This past winter break (January 2015) I had the privilege to travel to Bonaire in the Dutch Caribbean for the CIEE J-term course in Tropical Marine Ecology Field Research Methods and Scientific Diving.
CIEE is the Council on International Educational Exchange, a non-profit study abroad organization that sends thousands of college students all over the world each year. The program I attended was at the CIEE research station in Kralendijk, Bonaire. I found this program through my research mentor, Doctor Jeremy Claisse, which he found on the coral-listserv database. This program is one-of-a-kind because it’s a three-week intensive "boot camp" focused on learning internationally recognized scientificsampling protocol and gaining your American Academy of Underwater Sciences’ (AAUS) Scientific diving certification. If you want to contribute towards scientific research at any university or organization you need to be AAUS certified.
It was a perfect fit for me because I am interested specifically in coral reef ecology and conservation and I needed my AAUS diving certification. I was able to attend this course with only my PADI Open water diving certification and left with my AAUS, Rescue Diving, and Adventure Diving certifications. CIEE Bonaire offers this course along with many others like: Coral Reef Ecology, Cultural and Environmental History of Bonaire, Tropical Marine Conservation Biology, Advanced Scuba, and Independent Research, throughout the year. You live in the dorms directly next to the research station that is right on the water. I have never seen water so blue in my entire life. Bonaire is a very small island off the northern coast of Venezuela, and is formally known as one of the Dutch "ABC" islands, Aruba, Bonaire and Curacao. The island itself has a diverse range of tropical ecosystems like mangrove forests, vast coral reefs, sea grass beds, and sandy beaches.
The northern coast of the island is mostly the National Park and has a desert climate. The East side of the island is known for its strong winds due to the trade winds that are constantly blowing. These strong winds have cultivated the sport of windsurfing, which is today a staple part of Bonaire’s culture. Over the weekends during the course we had excursions to Lac Bai where we learned how to windsurf and Washington Slagbaai National Park where we beach camped. Even though we only had three weeks, I feel like I left having seen a good majority of the beautiful island.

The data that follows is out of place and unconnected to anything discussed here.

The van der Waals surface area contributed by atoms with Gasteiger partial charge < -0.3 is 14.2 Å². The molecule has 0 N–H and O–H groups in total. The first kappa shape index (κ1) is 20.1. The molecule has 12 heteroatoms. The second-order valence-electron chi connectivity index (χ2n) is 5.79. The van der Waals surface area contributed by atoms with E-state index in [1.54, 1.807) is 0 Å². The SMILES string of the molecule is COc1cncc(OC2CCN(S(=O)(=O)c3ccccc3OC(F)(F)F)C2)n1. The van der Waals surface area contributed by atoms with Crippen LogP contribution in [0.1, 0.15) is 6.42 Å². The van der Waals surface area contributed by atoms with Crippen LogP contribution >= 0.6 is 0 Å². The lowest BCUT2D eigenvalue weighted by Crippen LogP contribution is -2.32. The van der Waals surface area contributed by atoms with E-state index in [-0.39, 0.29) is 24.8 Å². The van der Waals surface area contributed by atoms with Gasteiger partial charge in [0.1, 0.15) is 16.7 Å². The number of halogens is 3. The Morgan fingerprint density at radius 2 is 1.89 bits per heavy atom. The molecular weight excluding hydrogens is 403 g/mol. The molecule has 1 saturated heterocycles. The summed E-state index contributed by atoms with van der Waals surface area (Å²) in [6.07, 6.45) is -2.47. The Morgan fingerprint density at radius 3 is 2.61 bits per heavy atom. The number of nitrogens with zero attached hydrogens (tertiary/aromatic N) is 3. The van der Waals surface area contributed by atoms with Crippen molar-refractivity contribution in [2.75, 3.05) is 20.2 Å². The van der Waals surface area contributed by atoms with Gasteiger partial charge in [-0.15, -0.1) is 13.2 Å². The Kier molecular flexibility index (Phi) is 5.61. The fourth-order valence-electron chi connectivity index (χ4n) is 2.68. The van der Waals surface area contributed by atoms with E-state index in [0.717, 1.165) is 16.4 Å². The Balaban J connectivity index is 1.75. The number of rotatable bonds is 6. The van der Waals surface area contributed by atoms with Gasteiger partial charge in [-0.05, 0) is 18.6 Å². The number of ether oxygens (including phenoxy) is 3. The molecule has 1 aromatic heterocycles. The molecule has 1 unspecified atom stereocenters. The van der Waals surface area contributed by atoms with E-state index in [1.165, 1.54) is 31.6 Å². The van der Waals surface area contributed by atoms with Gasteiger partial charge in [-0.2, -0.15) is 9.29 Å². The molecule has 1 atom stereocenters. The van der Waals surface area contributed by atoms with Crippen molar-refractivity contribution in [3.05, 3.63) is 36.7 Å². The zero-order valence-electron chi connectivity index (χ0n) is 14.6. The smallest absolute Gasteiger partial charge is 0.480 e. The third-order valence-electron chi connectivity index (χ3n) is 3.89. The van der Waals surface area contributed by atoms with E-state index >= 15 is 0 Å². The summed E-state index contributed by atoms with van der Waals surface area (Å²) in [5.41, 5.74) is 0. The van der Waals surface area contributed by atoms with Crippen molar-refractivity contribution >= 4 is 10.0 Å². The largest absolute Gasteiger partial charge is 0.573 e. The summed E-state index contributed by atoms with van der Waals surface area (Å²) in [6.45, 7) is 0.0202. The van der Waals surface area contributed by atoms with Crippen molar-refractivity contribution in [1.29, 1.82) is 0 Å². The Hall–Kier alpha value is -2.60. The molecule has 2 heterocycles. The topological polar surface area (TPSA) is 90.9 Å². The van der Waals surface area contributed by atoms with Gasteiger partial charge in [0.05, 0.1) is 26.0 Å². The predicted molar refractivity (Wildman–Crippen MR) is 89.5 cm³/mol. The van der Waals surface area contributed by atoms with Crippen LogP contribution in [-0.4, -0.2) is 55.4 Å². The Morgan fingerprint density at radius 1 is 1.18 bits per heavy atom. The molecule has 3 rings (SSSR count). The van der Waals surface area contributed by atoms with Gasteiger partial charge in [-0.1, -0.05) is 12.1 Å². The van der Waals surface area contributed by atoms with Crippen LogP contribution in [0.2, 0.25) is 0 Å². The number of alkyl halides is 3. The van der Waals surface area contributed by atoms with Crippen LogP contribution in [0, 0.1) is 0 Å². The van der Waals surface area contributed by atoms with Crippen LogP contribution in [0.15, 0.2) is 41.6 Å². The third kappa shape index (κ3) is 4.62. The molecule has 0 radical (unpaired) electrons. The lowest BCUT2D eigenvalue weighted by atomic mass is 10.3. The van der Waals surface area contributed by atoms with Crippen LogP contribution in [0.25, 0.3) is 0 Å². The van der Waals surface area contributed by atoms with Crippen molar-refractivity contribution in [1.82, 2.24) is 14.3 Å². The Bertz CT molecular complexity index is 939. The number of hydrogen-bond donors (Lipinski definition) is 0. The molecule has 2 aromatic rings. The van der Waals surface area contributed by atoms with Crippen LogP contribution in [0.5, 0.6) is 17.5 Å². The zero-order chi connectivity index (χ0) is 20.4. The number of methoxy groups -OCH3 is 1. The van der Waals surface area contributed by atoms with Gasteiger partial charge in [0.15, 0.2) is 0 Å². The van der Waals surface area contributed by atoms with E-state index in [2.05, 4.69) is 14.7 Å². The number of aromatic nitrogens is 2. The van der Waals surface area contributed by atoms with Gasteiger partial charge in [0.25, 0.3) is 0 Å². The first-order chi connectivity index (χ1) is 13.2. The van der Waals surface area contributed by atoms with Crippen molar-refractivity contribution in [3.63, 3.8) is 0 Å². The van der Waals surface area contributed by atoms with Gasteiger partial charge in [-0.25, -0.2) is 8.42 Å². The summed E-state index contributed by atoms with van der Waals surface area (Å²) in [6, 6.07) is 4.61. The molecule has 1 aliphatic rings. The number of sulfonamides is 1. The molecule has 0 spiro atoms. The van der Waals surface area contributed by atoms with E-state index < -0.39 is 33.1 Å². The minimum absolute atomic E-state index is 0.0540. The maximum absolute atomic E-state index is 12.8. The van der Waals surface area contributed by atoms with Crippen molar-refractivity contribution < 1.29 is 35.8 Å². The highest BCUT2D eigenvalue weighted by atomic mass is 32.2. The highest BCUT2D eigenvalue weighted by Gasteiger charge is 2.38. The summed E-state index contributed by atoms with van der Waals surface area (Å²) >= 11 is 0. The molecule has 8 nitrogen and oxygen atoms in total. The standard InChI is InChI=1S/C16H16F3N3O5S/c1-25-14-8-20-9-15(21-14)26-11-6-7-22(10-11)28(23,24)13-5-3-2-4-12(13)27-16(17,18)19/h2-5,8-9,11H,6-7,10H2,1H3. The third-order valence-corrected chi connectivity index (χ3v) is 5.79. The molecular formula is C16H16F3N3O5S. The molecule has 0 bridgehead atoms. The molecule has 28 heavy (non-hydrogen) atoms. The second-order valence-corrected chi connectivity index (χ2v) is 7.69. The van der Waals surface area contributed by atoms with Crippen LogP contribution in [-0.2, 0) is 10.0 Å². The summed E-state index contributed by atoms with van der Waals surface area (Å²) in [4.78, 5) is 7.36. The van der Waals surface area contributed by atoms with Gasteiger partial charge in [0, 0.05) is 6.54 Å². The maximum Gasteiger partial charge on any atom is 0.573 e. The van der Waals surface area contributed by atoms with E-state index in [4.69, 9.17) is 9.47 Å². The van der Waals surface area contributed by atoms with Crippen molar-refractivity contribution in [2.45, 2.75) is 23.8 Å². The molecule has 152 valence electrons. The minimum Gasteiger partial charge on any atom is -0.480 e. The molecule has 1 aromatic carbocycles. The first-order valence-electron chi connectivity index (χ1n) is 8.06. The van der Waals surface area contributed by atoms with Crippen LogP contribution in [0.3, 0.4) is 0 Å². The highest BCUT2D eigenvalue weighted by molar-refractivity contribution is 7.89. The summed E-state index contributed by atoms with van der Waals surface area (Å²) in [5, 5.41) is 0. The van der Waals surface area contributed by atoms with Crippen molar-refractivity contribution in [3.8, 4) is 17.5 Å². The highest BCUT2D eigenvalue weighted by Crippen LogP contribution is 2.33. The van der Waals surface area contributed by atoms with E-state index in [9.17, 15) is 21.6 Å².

During the week we had class on marine field research methods and scientific diving. The two courses meshed perfectly. In the morning, wehad lectures on AGRRA and REEF marine monitoring projects and protocol, symbiotic relationships between gobies and shrimp, or identification of Caribbean fish, invertebrates, coral, and algae. Then by the afternoon we dove, experiencing these natural marvels firsthand.
Over the three weeks I dove over 20 times and each time I still marveled at the experience. Two dives that we did really stand out in my mind, one being our fluorescence night dive and the other being our 100-foot Helma Hooker wreck dive. During the fluorescence dive we used blue light and yellow tinted goggles to see how the marine life fluoresced at night. The entire ocean floor lit up and neon corals, and electric anemones surrounded me. Our deep dive to the Helma Hooker Wreck gave me a perspective on how vast and beautiful the ocean and all of its marine life is. The scientific diving course has advanced my diving skills, taught me how to conduct research protocol at greater depths, and how to be more valuable during diving emergencies.
The director, professors, and interns at the CIEE Bonaire Research Station are incredibly intelligent and very nice. I look forward to returning as an intern for the next summer or year to gain more diving experience and help with future visiting students. I was unable to go ona traditional study abroad pogrom over the academic semester but I am so thankful that I had the chance to go to Bonaire for the J-term. This was one of the best experiences of my life, the beauty of the island is encapsulating, and I strongly recommend this program to anyone who is interested in tropical marine biology. My email is firstname.lastname@example.org if anyone has further questions about the program or my experience in Bonaire.